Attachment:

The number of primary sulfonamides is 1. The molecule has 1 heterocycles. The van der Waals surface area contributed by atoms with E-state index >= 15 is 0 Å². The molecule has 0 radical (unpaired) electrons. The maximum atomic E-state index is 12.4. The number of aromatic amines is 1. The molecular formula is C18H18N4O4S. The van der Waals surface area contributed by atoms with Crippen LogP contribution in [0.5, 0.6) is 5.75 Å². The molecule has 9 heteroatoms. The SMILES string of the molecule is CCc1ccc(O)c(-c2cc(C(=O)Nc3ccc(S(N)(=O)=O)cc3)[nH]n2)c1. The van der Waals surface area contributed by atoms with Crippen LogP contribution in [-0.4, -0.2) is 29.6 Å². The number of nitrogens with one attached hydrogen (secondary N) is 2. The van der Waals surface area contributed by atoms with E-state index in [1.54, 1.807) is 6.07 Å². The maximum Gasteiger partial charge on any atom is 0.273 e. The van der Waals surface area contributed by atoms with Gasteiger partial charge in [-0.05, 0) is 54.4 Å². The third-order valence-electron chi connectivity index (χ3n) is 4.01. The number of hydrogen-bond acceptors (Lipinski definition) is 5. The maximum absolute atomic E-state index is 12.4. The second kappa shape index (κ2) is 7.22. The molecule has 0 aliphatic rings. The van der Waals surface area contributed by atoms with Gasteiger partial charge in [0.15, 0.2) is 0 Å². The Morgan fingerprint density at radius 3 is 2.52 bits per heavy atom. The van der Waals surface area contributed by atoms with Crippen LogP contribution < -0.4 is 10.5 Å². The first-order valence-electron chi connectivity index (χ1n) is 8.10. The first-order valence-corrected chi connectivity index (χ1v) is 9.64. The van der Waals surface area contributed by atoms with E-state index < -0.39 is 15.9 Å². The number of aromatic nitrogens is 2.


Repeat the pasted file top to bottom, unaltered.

The number of primary sulfonamides is 1. The molecule has 1 heterocycles. The van der Waals surface area contributed by atoms with E-state index >= 15 is 0 Å². The molecule has 0 radical (unpaired) electrons. The maximum atomic E-state index is 12.4. The number of aromatic amines is 1. The molecular formula is C18H18N4O4S. The van der Waals surface area contributed by atoms with Crippen LogP contribution in [0.5, 0.6) is 5.75 Å². The molecule has 9 heteroatoms. The SMILES string of the molecule is CCc1ccc(O)c(-c2cc(C(=O)Nc3ccc(S(N)(=O)=O)cc3)[nH]n2)c1. The van der Waals surface area contributed by atoms with Crippen LogP contribution in [-0.4, -0.2) is 29.6 Å². The number of nitrogens with one attached hydrogen (secondary N) is 2. The van der Waals surface area contributed by atoms with E-state index in [1.54, 1.807) is 6.07 Å². The maximum Gasteiger partial charge on any atom is 0.273 e. The van der Waals surface area contributed by atoms with Gasteiger partial charge in [-0.05, 0) is 54.4 Å². The third-order valence-electron chi connectivity index (χ3n) is 4.01. The number of hydrogen-bond acceptors (Lipinski definition) is 5. The maximum absolute atomic E-state index is 12.4. The second kappa shape index (κ2) is 7.22. The molecule has 0 aliphatic rings. The van der Waals surface area contributed by atoms with Gasteiger partial charge in [0.15, 0.2) is 0 Å². The Morgan fingerprint density at radius 3 is 2.52 bits per heavy atom. The van der Waals surface area contributed by atoms with Crippen LogP contribution < -0.4 is 10.5 Å². The first-order valence-electron chi connectivity index (χ1n) is 8.10. The first-order valence-corrected chi connectivity index (χ1v) is 9.64. The van der Waals surface area contributed by atoms with E-state index < -0.39 is 15.9 Å². The number of aromatic nitrogens is 2.